What is the end goal? What is the purpose of providing education, food, and sponsorship?
Early on, I imagined a pipeline of excellence. I dreamt up stories of kids…
thriving, going on to do great things…
I’m grateful that there have been a few such stories.
The truth is, though, that on average the kids we support are in the middle of their classes academically. More than a few have been towards the bottom. Some have had to drop out of school. Some are highly motivated. Others require a lot of encouragement. A few students have excelled academically and are at the top of their classes. And of course it won’t surprise you to hear that we have already told you those stories!
But I am learning to appreciate the small stories as well. Like the student who is working part time selling shoes while they take computer science courses. Or the student who has switched their course of study twice because they can’t figure out what they want to study. Or the young man who is cobbling together a modest life in Uganda selling chapati’s, hoping to farm one day. Most of the stories are unremarkable. And quite frankly, unremarkable is hard to sell to donors.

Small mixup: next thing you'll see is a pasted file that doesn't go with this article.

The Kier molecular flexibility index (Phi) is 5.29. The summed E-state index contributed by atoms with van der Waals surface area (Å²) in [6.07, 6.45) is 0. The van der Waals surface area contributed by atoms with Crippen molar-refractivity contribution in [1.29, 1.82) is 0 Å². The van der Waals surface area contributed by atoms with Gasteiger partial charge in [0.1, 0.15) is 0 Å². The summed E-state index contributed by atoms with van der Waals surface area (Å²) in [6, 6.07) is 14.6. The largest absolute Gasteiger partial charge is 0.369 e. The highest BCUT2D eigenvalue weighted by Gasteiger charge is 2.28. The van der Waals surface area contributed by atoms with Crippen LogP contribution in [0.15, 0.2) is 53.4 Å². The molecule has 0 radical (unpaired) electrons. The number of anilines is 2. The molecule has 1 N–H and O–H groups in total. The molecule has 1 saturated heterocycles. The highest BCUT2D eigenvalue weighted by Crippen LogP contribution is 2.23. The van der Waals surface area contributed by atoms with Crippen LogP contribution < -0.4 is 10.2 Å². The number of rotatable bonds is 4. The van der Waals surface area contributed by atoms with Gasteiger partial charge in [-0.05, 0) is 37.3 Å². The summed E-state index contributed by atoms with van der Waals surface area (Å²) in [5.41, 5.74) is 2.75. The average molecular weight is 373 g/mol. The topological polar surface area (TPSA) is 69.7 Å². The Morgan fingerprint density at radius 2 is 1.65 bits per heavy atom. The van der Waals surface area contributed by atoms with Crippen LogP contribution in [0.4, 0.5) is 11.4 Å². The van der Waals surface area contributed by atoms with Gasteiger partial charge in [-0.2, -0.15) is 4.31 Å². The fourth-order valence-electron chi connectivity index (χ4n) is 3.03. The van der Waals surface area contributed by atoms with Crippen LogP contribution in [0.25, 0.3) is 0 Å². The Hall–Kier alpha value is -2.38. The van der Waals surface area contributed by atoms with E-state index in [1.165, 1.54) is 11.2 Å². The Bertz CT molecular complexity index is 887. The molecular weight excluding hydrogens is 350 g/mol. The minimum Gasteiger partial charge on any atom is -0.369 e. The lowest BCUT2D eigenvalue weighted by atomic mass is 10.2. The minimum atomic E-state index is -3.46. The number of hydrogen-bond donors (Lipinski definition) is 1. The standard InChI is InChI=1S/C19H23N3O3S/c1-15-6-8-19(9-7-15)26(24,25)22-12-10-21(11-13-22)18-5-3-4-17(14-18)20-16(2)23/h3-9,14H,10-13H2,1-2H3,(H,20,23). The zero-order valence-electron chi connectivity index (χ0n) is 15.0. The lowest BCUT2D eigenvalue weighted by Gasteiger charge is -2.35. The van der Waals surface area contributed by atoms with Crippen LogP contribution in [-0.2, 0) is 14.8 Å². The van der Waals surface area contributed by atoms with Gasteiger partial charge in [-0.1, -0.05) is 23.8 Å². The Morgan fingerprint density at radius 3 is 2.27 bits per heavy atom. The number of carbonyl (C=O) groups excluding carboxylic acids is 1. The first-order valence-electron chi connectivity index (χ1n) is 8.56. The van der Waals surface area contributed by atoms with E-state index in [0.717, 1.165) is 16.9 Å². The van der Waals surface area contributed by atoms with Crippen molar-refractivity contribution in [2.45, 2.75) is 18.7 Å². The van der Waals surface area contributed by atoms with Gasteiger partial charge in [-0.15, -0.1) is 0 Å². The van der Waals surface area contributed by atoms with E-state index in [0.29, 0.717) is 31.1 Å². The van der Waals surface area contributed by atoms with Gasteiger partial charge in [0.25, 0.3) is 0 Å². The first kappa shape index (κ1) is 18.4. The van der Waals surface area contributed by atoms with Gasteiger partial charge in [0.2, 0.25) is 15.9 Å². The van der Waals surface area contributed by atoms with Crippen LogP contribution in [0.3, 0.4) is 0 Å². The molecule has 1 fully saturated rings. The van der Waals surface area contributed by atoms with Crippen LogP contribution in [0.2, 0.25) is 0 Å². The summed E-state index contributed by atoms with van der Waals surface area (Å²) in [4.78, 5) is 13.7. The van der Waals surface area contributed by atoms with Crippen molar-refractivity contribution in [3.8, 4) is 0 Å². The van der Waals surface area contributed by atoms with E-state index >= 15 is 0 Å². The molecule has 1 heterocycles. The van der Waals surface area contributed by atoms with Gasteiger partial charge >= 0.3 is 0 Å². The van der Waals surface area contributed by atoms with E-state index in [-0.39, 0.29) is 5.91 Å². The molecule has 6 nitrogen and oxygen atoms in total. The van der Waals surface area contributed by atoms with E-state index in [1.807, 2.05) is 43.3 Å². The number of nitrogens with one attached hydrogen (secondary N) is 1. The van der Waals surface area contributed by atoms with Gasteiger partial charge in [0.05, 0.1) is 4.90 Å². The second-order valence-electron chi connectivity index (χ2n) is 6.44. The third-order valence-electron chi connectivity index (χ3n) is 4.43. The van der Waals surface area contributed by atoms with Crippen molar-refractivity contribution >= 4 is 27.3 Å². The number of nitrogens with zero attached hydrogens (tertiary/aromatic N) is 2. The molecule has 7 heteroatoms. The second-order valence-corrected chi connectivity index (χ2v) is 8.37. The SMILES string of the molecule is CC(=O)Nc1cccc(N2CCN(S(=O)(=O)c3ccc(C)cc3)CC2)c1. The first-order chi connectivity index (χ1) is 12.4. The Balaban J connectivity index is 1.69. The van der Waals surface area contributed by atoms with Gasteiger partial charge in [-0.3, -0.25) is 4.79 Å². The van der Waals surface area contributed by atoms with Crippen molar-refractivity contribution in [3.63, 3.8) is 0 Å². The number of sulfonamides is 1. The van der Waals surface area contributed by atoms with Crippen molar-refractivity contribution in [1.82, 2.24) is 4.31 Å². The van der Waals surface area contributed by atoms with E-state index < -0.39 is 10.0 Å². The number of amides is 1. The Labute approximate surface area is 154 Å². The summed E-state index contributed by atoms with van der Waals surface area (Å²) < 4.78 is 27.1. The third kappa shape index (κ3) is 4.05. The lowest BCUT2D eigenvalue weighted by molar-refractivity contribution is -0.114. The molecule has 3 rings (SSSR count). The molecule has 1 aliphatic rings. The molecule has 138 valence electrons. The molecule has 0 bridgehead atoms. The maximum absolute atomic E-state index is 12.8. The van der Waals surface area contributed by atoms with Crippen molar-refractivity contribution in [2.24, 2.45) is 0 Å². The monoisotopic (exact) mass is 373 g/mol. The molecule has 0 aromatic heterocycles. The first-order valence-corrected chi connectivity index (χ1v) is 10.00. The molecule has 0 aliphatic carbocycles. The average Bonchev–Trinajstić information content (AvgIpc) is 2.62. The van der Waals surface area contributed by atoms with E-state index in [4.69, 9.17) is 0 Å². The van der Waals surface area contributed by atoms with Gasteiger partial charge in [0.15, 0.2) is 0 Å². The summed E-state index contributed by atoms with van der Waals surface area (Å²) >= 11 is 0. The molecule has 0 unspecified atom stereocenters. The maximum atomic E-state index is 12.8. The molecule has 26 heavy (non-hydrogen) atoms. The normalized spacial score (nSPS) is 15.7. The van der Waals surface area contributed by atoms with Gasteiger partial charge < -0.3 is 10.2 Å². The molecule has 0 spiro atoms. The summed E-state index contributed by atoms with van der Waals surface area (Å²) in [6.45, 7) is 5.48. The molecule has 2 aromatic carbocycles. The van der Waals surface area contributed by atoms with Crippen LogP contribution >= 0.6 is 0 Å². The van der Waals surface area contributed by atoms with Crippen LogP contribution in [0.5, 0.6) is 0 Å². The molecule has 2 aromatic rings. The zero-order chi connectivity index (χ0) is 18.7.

But I’ve been thinking about smallness this Lent. The Psalmist tell us to number our days. Even a full, well-lived life is described as a vapor. What an affront: to be told that we are small! Embracing our smallness before God is counter cultural. And it is incredibly freeing.
The kids in Uganda are receiving a good education, a community who loves them, and an opportunity to live the small lives that they deserve to live as human beings made by a loving Creator. I have to confess that I yearn for the home run stories. I have to remember that those stories are not actually why we do what we do. We raise money, we send kids to good schools, we pray for them in their ups and downs. We are proud of their smallest achievements. And we do all of this simply because it is worth doing.
I do believe that some of them will go on to do great things, but that would be a cherry on top for me. It’s not required. It’s not the goal.
Thank you for continuing to support the small stories playing out in the lives of these kids. We appreciate you so much.
Grace and Peace,